In hypoglycemia (low blood sugar) often the individual is eating too many refined carbohydrates and sugars causing an excessive amount of insulin to be released. These people may also have an issue where the liver is not working properly or is so congested that it is having difficulty producing the glucagon hormone to re-balance the blood sugar. When hypoglycemia goes on for too long the cells may actually become "gummed" up and so they become resistant to allowing insulin to dock. This is what happens in Type II diabetes which used to be called Adult onset diabetes until children started getting it. This is not surprising considering the amount of refined carbohydrates and sugar the average American kid gets in their diet.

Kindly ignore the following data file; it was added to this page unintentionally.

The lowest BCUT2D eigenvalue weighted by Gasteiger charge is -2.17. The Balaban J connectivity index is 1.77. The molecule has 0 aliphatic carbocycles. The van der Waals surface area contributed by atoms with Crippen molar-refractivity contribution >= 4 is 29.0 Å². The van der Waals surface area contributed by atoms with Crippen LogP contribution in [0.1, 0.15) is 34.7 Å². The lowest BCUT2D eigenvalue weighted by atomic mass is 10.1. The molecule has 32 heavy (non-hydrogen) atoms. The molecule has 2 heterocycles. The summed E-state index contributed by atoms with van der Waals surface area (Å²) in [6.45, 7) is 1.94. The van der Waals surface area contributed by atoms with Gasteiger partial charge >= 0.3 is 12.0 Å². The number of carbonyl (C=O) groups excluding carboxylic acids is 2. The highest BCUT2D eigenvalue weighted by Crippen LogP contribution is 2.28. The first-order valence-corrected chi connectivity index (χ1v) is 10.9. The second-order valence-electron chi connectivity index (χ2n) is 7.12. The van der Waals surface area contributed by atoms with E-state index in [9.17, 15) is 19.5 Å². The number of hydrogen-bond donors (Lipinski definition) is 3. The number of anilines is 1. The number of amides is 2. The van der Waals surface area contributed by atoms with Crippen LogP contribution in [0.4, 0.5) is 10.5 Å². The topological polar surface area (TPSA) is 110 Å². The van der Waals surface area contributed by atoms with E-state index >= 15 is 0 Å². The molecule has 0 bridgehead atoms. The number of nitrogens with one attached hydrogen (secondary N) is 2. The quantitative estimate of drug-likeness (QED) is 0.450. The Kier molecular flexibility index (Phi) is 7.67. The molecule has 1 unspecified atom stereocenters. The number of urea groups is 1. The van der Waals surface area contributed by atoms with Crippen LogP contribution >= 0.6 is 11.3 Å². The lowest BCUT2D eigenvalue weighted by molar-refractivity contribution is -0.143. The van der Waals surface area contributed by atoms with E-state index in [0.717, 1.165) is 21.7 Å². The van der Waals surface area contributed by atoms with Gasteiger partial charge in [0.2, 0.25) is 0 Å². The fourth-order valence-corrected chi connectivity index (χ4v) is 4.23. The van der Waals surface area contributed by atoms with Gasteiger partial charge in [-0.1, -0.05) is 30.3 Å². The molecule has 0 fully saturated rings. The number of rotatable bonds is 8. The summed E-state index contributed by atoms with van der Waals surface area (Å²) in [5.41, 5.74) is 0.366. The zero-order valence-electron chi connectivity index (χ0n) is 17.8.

Type I diabetes involves a dysfunction of the pancreas so that it is not producing enough insulin. In my experience, diet plays a very important role in Type I diabetes as well.
In order to resolve glucose regulation issues I recommend a very low refined carbohydrate diet. I also highly recommend eating more fat and protein with each meal as either will slow down the glucose release avoiding the roller coaster of insulin and glucagon response.
Many of my clients with blood sugar issues keep a jar of coconut oil mixed with honey and a little nut butter to taste with them at all times. When they feel low in blood sugar they take a spoonful of this mixture. The honey gives a quick glucose boost while the coconut oil is used by the body for a slow release of energy to keep the red blood cells fed. Some people will also need to address their overall liver and pancreas health for long term resolution.